On display

This item is on display at Melbourne Museum

Melbourne Museum

Where is it from?

Association locations map

Tags

Add your own tags:
Separate multiple tags using a comma

Similar items over time

Medal - Acclimatization Society of Victoria, Silver, Australia, 1868 Numismatics Reg. No: NU 20066

Summary:
Silver medal awarded by the Acclimatization Society of Victoria in 1868, featuring a menagerie of exotic animals.

In the mid 19th century in Australia and New Zealand, acclimatization societies were established to introduce exotic plants and animals. They hoped to make the alien environment feel more like home, to beautify their gardens, provide sport for hunters and 'aggrandise' the colony. But above all, they wanted to make the land economically productive.

The Acclimatization Society of Victoria was founded in 1861 by Edward Wilson, a private collector whose motto was 'if it lives, we want it'. Wilson was supported by Henry Barkly, science patron and later governor. The Acclimatization Society was primarily responsible for the introduction of starlings, sparrows and European carp in the Murray River. The Melbourne Zoo was established by the Acclimatization Society to house imported animals prior to their release. At the same time, government botanist Ferdinand von Mueller focused on the introduction of plant species from other parts of Australia and elsewhere in the world. Some - like blackberries - initially proved productive, but became noxious weeds or pests. The Acclimatization Society of Victoria folded about 1872, as the implications of its actions began to be realised.
Description:
A silver medal (57 mm. diameter) depicting imported animals and plants. The obverse features a wreath of imported plants (including grape vines and wheat) bound with inscribed ribbon, and the southern cross within. The reverse features a scene with trees and animals: rabbit, hare, swan, deer, pheasant, goat, alpaca and small bird in flight above.
Acquisition Information:
Transfer from National Gallery of Victoria (NGV), 1976
Discipline: Numismatics
Dimensions: 57 mm (Diameter)
Dimension Comment: Weight > 100 g.

More information

Tagged with: acclimatisation societies, rabbits
Themes this item is part of: Acclimatization Society of Victoria, Migration Collection, Numismatics & Philately Collection, Public Life & Institutions Collection, J.S. & A.B. Wyon, Engravers, London, England, J.S. & A.B. Wyon, Engravers, London, England, J.S. & A.B. Wyon, Engravers, London, England, Williamstown Rifle Range, Victoria
On Display at: Melbourne Museum
Primary Classification: MEDALS
Secondary Classification: Civil
Tertiary Classification: natural sciences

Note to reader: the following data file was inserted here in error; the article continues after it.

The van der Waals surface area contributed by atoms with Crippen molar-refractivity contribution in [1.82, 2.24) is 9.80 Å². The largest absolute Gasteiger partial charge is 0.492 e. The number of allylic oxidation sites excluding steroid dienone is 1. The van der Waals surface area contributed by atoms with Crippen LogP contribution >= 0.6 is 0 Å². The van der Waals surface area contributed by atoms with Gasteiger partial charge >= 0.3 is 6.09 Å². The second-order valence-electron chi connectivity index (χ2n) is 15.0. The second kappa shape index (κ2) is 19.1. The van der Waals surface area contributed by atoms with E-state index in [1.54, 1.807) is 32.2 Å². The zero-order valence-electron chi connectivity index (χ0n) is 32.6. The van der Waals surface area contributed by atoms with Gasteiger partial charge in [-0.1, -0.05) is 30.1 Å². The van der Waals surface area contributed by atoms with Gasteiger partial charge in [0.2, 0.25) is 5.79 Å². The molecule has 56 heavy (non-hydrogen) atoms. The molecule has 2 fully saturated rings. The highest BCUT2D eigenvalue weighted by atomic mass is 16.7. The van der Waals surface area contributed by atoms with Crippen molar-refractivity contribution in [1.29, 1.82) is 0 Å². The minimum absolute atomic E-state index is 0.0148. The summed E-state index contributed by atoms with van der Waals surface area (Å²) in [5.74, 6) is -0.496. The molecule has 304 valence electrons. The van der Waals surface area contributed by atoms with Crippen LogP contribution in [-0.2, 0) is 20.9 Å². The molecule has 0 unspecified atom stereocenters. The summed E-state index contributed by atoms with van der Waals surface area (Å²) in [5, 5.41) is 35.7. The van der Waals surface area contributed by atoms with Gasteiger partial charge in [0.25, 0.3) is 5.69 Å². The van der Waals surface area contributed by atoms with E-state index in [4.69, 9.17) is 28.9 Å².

Series: Australian Research Medals
DateEra: 1868 AD
Obverse Description: At centre, across four stars of the Southern Cross, VICTORIA; around, ACCLIMATIZATION SOCIETY * around the centre a wreath of imported plants (including grape vines and wheat) bound with ribbon inscribed, OMNIA TELLUS OMNES FERET
Reverse Description: Scene with trees and animals: rabbit, hare, swan, deer, pheasant, goat, alpaca and small bird in flight above; in exergue,
J.S. & A.B. WYON SC. / 1868 / T. LANSEER A.B.A. ADJ.
Edge Description: Plain
Inscriptions: Obverse: 'ACCLIMATIZATION SOCIETY VICTORIA OMNIA TELLUS OMNES FERET'.

Reverse: 'J.S. & A.B. WYON SC. 1868 T. LANSEER A.B.A. ADJ.'
Shape: Round
Material: Silver
Issued By: Acclimatization Society of Victoria, Victoria, Australia, 1868
Mint: Wyon (Mint), London, England, Great Britain, 1868
Artist: Joseph Wyon, London, England, Great Britain, 1868
Artist: A. Wyon, London, England, Great Britain, 1868
References: Carlisle (1983), reference # 1868/3
Bibliography:
  1. [Book], Eric Rolls, And They All Ran Wild, Angus & Robertson Ltd
  2. [Book], Leslie Carlisle, Australian commemorative medals and medalets from 1788, B & C Press, Sydney, 1983

Comments

Ian Menkins Posted on 05 Jan 2010 5:37 PM
Attitudes often change over time. We frown upon the Acclimatization Society today, thinking that we are the enlightened ones who have figured out what is best for our environment. The Society obviously thought that they were doing a wonderful job at the time. They clearly adhered to a belief that all animals and plants have intrinsic value and can be put to some use. Many of our modern environmental policies may also be ridiculed in the future. Nobody can predict what will happen and why should our ideas be viewed as superior? Who knows, in a few hundred years time, in an overpopulated world of dwindling resources, people may well be forced into a greater appreciation of their naturalized flora and fauna. Instead of shooting them and poisoning them as we do today, people may see them as a valued and reliable food source.

Add your comment

  • Museum Victoria does not provide valuations, for more information please visit the valuation infosheet
  • Please note that Museum Victoria staff will not normally respond to comments posted on our website.
Yes No